I suggest changing it for a name with an intimate connection with what happens on the screen. What name? Why, XO of course!
- I agree that the meaning of the word "sugar" is a little strange in this context, but the choice of name is nearly irrelevant, since many of the laptop's users will never see it. The only reason we have seen it is because we need a word for this interface to distinguish it from other computer interfaces we have used; the laptop's users will have no such need.
- The place where some users will see the word is when they read or write source code. In this context the important requirements of the word are that it is short, easy to read and write, and unique. "Sugar" satisfies all these requirements. It is not a problem that it is an English word, since the meaning is irrelevant; if anything, this puts a non-English-speaker at an advantage.
- "XO" is not such a great choice for the name of the interface because it is not unique; if it were the name of the interface as well as the laptop, we would have to qualify each use of the word in discussions. Likewise, in code we may want to have a separate "xo" namespace solely for hardware-related functions, so we would need a different name for the interface namespace. Finally, Sugar runs on non-XO machines, and there are other interfaces for the XO besides Sugar. So if "Sugar" were "XO", we'd have XO running on XOs, XO running on non-XOs, and a non-XO interface running on XOs. Can you see the problem? —Joe 10:27, 20 April 2007 (EDT)
- I've always wondered why Sugar... besides being something sweet and reminding me of a different childhood (one where sugar equated to candy, instead of the current sugar-free, diet, light, rush, tooth-decay, etc)... so no, I don't necessarily 'like' the name.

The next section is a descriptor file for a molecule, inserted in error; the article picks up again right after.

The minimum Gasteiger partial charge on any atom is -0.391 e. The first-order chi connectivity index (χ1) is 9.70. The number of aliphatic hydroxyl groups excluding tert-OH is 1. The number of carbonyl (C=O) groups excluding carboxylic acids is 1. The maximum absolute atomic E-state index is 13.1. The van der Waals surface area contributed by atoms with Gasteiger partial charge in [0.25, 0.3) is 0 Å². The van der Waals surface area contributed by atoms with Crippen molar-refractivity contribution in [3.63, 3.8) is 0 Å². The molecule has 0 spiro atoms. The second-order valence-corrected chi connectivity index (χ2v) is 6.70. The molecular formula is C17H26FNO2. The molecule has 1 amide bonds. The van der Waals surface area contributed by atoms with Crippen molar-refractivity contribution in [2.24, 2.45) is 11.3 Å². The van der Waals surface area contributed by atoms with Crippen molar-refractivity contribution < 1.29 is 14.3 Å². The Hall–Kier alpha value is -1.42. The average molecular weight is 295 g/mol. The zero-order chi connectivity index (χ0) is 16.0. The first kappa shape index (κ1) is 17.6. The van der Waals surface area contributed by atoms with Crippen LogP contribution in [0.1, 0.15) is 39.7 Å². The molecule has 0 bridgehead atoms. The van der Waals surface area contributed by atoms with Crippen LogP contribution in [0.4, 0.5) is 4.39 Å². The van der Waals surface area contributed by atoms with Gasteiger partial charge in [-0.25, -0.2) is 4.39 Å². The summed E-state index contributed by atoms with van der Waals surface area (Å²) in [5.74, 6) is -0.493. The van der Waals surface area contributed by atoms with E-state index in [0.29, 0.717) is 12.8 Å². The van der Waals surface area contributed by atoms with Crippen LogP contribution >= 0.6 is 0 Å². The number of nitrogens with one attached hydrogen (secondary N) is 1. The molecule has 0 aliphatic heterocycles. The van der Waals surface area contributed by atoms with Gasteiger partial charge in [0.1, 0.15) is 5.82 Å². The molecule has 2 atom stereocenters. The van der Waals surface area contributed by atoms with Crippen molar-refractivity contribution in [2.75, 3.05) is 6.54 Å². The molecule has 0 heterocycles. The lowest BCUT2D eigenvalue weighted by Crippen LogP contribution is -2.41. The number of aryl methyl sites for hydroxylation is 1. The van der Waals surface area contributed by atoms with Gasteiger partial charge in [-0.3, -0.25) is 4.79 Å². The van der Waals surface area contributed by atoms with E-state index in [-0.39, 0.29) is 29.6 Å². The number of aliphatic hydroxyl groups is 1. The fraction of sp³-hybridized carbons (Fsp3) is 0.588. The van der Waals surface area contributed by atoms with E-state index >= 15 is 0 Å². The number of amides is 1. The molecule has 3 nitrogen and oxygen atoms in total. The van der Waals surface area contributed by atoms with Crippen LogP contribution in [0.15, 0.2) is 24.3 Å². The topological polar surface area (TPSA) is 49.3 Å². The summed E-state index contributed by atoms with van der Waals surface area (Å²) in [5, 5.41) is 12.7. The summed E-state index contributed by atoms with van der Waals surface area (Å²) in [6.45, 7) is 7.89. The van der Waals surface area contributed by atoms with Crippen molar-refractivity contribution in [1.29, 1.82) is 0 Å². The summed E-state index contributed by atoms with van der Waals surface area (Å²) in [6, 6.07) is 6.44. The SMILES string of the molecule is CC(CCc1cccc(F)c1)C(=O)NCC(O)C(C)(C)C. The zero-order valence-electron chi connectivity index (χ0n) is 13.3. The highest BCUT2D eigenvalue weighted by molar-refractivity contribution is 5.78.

- Thinking about alternatives (too late for that now, I reckon) I would've thought about maybe zoom as a better choice; as it denotes speed, looking further, and many other interesting things—reinforcing the zoom metaphor and taking advantage that cameras have already imposed the term in almost every language... --Xavi 10:43, 20 April 2007 (EDT)
Child Fotos in Chat
Do you expect that the children or the teacher have a digital camera to make these pictures? Will the digital camera be part of the "school package"?
- Thats just a mockup to give a more personal look. Digital cameras of course would not be available everywhere neither is it planned to be part of a school package atleast universally - RahulSundaram
- There will be a digital camera (still and video) as part of every laptop, hence there is no need to include a camera as part of a school package. --Walter 13:05, 29 October 2006 (EST)
Different distribution than Fedora Core
Actually, why not build the GUI interface based on some other versions of Linux? Anyway, Fedora Core is not designed for a Laptop with a 500 Mhz CPU. And we can find a lot of more suitable releases in the Linux Community, including many small, fast, user-friendly releases of Linux. Isn't it --Sil
- A stock Fedora Core distribution will not be used on the final laptop. Redhat is an OLPC partner, and will basically making a $100 laptop distribution that is small, fast, and stable. User-friendliness of the distribution is irrelevant, since most children will be using the laptop through Sugar anyway. --SamatJain 12:31, 3 August 2006 (EDT)